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Collections: Afro-American
Du Bois, David Graham

David Graham Du Bois Papers

1972-1996
7 boxes 6.5 linear feet
Call no.: FS 034
Depiction of David Graham Du Bois talking with James Baldwin, Nov. 1985. Photo by Irma McClaurin
David Graham Du Bois talking with James Baldwin, Nov. 1985. Photo by Irma McClaurin

David Graham Du Bois was a visiting lecturer in the Journalism and African-American Studies Departments from 1983 until his retirement in 2001. Du Bois was the son of activist and artist Shirley Graham Du Bois, who married W.E.B Du Bois in 1961. Du Bois earned his B.A. at Hunter College in 1950 and a Masters in American Civilization from New York University in 1956. After studying at Beijing University, he traveled to Cairo, Egypt, fell in love with the city, and settled there in 1961, working as a foreign correspondent for the Pacific News Service, Variety, and as an assistant editor for several Egyptian news publications. An activist, like his step-father and mother, Du Bois became the spokesperson for the Black Panther Party, and agitated for racial liberation throughout his life. After his mother’s death in 1977, he became the custodian of W.E.B Du Bois’ legacy and founded the W.E.B. Du Bois Foundation to continue working toward his step-father’s goals. While at the University, Du Bois played an essential role in naming the University Library after his step-father. Du Bois died on January 28, 2005.

The David Graham Du Bois Papers document his later life and his managing of W.E.B. Du Bois’ estate. The papers include a selection of David Du Bois’ correspondence, speech manuscripts, clippings describing his step-father, as well as seleced personal financial records from his time in Amherst, Massachusetts. Additional Du Bois materials remain with the family.

Transferred by the Department of Journalism, 2007
Subjects
Du Bois, W. E. B. (William Edward Burghardt), 1868-1963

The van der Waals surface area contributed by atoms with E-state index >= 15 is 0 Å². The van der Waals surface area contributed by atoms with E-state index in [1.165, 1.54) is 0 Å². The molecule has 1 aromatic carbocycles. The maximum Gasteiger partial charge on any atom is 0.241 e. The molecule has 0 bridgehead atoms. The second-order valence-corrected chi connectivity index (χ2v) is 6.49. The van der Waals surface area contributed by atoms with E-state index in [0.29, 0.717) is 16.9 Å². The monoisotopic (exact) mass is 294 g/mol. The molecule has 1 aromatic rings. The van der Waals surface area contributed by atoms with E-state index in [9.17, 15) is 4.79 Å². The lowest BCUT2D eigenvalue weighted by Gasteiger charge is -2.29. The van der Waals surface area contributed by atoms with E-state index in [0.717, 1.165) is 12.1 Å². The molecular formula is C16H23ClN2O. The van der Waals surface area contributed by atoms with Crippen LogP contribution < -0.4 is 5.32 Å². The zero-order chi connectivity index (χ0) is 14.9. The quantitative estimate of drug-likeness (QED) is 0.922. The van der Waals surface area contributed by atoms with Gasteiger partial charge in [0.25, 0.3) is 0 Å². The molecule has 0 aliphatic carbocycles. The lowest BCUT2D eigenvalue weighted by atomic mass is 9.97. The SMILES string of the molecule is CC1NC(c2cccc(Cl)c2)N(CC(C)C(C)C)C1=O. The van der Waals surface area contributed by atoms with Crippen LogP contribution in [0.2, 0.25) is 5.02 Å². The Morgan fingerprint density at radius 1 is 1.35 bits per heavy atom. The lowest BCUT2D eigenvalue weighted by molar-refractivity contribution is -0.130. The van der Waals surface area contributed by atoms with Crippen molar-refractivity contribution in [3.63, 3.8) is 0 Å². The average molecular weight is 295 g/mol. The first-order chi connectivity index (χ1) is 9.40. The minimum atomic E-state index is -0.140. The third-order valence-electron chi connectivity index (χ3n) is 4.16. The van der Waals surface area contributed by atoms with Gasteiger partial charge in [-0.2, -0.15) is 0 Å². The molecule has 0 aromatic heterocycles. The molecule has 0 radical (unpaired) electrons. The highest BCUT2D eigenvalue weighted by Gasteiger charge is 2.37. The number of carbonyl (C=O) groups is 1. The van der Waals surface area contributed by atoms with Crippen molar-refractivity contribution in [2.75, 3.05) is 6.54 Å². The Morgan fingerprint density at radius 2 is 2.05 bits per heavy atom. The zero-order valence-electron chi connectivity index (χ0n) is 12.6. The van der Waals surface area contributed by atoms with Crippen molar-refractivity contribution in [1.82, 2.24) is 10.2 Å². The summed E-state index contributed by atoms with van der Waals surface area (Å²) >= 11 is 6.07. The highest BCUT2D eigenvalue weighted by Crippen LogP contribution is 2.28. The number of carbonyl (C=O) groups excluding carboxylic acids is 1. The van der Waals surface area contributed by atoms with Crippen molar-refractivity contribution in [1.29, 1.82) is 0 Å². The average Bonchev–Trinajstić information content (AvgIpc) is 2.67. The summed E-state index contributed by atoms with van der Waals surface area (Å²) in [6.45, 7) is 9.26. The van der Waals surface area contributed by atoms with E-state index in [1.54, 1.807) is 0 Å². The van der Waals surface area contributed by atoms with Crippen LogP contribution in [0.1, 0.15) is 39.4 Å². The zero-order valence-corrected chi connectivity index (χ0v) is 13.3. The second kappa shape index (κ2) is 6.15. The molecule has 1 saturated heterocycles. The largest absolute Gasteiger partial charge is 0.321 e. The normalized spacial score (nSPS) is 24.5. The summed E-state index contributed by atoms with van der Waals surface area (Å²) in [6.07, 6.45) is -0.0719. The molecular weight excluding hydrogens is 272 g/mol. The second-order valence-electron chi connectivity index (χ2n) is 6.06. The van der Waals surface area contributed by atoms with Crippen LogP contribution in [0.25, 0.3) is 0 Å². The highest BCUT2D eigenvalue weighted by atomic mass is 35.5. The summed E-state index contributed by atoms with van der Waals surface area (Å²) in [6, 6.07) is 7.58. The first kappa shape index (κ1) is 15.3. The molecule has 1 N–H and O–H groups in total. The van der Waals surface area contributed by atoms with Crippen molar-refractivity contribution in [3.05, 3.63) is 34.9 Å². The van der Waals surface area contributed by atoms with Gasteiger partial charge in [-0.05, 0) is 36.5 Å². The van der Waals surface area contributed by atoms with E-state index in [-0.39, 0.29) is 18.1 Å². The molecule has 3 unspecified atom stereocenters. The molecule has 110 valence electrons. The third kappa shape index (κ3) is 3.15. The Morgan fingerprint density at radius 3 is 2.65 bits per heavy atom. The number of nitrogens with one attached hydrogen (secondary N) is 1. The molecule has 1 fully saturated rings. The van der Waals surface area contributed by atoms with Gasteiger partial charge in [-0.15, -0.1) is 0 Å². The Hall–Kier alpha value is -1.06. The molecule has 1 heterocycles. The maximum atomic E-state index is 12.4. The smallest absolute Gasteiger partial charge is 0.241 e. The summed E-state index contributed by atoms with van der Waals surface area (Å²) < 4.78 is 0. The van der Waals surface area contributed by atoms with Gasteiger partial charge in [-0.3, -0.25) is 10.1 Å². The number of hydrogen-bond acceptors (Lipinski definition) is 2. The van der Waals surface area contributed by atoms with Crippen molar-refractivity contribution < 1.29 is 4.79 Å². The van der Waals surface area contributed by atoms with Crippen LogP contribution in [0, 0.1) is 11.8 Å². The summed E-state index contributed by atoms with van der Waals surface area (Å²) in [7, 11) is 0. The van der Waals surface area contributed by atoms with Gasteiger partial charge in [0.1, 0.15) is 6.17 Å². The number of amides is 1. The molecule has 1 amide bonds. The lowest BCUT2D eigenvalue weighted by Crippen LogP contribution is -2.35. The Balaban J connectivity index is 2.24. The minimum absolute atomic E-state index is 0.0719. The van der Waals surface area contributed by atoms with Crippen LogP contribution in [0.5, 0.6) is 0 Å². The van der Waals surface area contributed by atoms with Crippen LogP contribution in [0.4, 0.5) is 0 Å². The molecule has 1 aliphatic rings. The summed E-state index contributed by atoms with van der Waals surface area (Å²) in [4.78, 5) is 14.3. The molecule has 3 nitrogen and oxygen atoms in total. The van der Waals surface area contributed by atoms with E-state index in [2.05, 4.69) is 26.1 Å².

University of Massachusetts Amherst--Faculty
University of Massachusetts Amherst. Department of Afro-American Studies
University of Massachusetts Amherst. Department of Journalism
W.E.B. Du Bois Foundation
Field, William Franklin, 1922-

William F. Field Papers

1948-1986
27 boxes 13.5 linear feet
Call no.: RG 030/2 F5
Depiction of William F. Field relaxing on couch, ca. 1971
William F. Field relaxing on couch, ca. 1971

The University’s first Dean of Students, William F. Field held the post from 1961 until his retirement in 1988. The 27 years Field was Dean of Students was a critical time of growth and unrest, as the University’s student population more than tripled in size and the nation-wide movements for civil rights and against the Vietnam War were reflected through student activism and protest on the University’s campus. Responsible for ending student curfews and overseeing all dorms becoming co-ed, Field also worked with minority students and faculty to support the Black Arts Movement on campus and the founding of the W.E.B Du Bois Afro-American Studies Department.

The William F. Field Papers document Field’s career as an administrator at the University of Massachusetts and specifically his role as Dean of Students from 1961-1988. The correspondence, memoranda, reports, notes, and other official printed and manuscript documents are a rich resource for one of the most important and volatile eras in the University’s history. Of particular interest are extensive files on student protests and activism in the late 1960s and early 1970s and the growing diversity of the campus student population, flourishing of the Black Arts Movement on campus and the founding of the W.E.B. Du Bois Afro-American Studies Department.

Subjects
African American college students--Massachusetts
Field, William Franklin, 1922-
Race relations--United States
Universities and colleges--United States--Administration
University of Massachusetts Amherst--Faculty
University of Massachusetts Amherst. Dean of Students
University of Massachusetts Amherst. Department of Afro-American Studies
Vietnam War, 1961-1975--Protest movements--United States
Types of material
Correspondence
Memorandums
Gordon, Ann

Ann Gordon Papers

1986-1989
1 box 0.5 linear feet
Call no.: FS 016

Ann Gordon served as the editor of the Susan B. Anthony and Elizabeth Cady Stanton papers as a member of African American Studies department from 1982 until the project’s conclusion in 1989. While at the University, Gordon, along with John Bracey, Joyce Berkman, and Arlene Avakian planned a conference discussing the history of African American Women voting from the Cady Stanton’s meeting at Seneca Falls to the Voting Rights Act. The conference, called the African American Women and the Vote Conference, was held in 1988.